Half of Brits try to live greener lifestyles – but draw the line at limiting what kind of food they eat, a study has found.
A poll of 2,000 adults revealed 67 per cent consider themselves to be eco-friendly.
Half of Brits try to live a greener lifestyle – but admit it goes out the window when it comes to their mealsCredit: Alamy
But 55 per cent are still happy to eat items which could have a negative impact on the environment.
Just a third have cut back on foods they deem to be bad for the planet, with chocolate, milk and chicken the top items people would struggle to quit for a greener alternative.
Cheese, eggs, sausages and bacon are also among the foods the nation would find it hard to go without, despite the negative implications.
At least three-quarters of people said they care about what happens to their food waste, with half checking use by and best before dates to reduce what they throw away.
Only five per cent admitted they do not take any measures to help reduce their food wastage.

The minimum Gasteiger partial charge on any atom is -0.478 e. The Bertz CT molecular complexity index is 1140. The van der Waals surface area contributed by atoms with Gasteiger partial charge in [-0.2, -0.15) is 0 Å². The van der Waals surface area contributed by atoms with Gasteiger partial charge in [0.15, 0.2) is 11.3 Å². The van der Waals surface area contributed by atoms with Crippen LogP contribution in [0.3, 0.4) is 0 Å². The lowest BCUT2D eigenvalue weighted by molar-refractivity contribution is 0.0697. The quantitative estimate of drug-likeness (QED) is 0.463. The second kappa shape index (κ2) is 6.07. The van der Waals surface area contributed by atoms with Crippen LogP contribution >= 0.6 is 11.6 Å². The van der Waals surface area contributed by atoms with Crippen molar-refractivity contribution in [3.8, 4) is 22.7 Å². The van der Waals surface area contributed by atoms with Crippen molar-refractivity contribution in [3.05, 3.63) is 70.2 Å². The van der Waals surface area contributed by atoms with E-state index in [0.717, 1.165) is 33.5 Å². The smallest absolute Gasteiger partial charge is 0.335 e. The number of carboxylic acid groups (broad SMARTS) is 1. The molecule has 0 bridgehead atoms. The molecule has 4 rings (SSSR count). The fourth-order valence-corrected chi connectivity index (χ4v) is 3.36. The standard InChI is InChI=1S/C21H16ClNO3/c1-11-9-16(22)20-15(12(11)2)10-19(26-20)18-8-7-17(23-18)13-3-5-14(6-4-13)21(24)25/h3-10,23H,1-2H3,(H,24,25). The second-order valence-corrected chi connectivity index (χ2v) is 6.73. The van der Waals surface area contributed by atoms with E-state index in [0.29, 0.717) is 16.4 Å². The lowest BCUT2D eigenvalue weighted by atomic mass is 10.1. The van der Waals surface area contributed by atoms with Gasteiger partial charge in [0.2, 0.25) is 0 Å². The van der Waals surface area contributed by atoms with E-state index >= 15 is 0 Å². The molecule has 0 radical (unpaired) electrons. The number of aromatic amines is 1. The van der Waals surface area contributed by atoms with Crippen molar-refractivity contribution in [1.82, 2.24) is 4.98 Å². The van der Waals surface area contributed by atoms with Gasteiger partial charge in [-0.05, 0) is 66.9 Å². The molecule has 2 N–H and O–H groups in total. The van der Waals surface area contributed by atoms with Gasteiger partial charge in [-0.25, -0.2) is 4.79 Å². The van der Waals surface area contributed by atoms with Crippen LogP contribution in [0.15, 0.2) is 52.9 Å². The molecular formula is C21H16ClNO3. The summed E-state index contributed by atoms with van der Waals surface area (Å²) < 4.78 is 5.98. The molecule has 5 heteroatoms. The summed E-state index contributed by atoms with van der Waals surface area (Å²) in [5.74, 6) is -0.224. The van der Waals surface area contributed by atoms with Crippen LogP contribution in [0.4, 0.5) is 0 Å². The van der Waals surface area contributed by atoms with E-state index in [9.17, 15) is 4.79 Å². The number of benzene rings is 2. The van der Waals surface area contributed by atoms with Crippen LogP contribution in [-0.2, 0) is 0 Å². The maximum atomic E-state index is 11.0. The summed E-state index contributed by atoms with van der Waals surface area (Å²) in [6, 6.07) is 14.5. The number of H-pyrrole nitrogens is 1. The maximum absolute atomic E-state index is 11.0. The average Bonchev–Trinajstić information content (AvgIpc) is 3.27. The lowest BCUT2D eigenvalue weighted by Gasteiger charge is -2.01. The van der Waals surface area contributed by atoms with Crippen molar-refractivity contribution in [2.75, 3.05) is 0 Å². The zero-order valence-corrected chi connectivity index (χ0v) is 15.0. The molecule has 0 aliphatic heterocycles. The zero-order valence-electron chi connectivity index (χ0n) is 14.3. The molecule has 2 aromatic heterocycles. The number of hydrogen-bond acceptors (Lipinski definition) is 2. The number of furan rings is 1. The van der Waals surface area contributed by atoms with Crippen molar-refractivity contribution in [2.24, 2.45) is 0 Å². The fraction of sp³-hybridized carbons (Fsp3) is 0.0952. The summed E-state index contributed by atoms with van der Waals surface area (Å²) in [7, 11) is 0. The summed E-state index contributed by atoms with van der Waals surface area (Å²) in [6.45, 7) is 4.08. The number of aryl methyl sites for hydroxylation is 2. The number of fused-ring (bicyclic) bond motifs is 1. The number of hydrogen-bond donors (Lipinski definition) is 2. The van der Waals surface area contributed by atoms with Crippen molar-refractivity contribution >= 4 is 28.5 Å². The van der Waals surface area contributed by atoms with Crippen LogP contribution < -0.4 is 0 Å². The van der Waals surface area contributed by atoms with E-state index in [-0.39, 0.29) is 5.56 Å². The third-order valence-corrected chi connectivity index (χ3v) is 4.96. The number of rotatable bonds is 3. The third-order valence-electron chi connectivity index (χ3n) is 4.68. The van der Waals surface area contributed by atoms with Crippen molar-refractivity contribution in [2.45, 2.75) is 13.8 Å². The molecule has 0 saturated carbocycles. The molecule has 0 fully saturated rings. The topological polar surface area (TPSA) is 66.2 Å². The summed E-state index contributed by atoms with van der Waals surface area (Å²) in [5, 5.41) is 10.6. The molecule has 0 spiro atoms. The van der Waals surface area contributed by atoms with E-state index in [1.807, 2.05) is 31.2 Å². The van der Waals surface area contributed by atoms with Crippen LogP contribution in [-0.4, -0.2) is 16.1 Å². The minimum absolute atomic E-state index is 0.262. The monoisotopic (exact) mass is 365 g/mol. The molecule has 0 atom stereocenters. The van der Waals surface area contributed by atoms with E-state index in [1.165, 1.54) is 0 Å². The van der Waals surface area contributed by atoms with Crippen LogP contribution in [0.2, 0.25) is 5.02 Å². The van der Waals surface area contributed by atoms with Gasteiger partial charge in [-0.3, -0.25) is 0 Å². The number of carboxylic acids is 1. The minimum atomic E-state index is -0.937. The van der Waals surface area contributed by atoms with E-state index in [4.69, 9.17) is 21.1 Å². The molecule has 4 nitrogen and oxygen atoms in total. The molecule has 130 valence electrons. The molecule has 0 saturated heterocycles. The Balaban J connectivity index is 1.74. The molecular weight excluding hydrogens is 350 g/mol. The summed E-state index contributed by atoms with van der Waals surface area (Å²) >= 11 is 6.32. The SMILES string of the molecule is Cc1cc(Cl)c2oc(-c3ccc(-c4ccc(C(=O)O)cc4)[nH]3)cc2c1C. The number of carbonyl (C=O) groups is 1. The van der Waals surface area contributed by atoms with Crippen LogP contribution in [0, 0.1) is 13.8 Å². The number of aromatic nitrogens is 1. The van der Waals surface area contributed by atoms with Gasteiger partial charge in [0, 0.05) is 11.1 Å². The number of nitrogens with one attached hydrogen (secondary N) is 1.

Despite the reluctance to make a switch to greener eating habits, 51 per cent of adults have cut back on using plastic or non-recyclable materials in the kitchen.
While 80 per cent pay more attention than ever to packaging and how environmentally friendly it is.
It also emerged 64 per cent make an effort to buy recyclable and eco-friendly kitchen products on a regular basis.
A spokesperson for MasterClass, producers of innovative and practical cook and bakeware, which commissioned the research, said: “It’s encouraging to see so many people trying to do their bit to help the environment – but it seems many hit a stumbling block when it comes to mealtimes.
“Changing habits isn’t an easy task, but even making small alterations can make a real difference.
“Whether it’s cutting back on a food item which leaves an impact on the planet during its production process or simply paying more attention to what the items you buy are made of, it’s a small step to reducing your impact on the planet.”
The study also found 78 per cent try to buy products which are responsibly sourced, with 22 per cent specifically shopping for kitchen utensils made out of recycled materials.
Nearly four in 10 (37 per cent) also try to buy recyclable and eco-friendly cleaning products, helping to reduce their household’s carbon footprint.
But 64 per cent of respondents said the main thing holding them back from becoming more eco-friendly was cost.
Greater knowledge and information (40 per cent) and increased convenience (38 per cent) also ranked high as factors to help increase eco-friendliness.
Just a third of Brits have cut back on foods they deem to be bad for the planetCredit: SWNS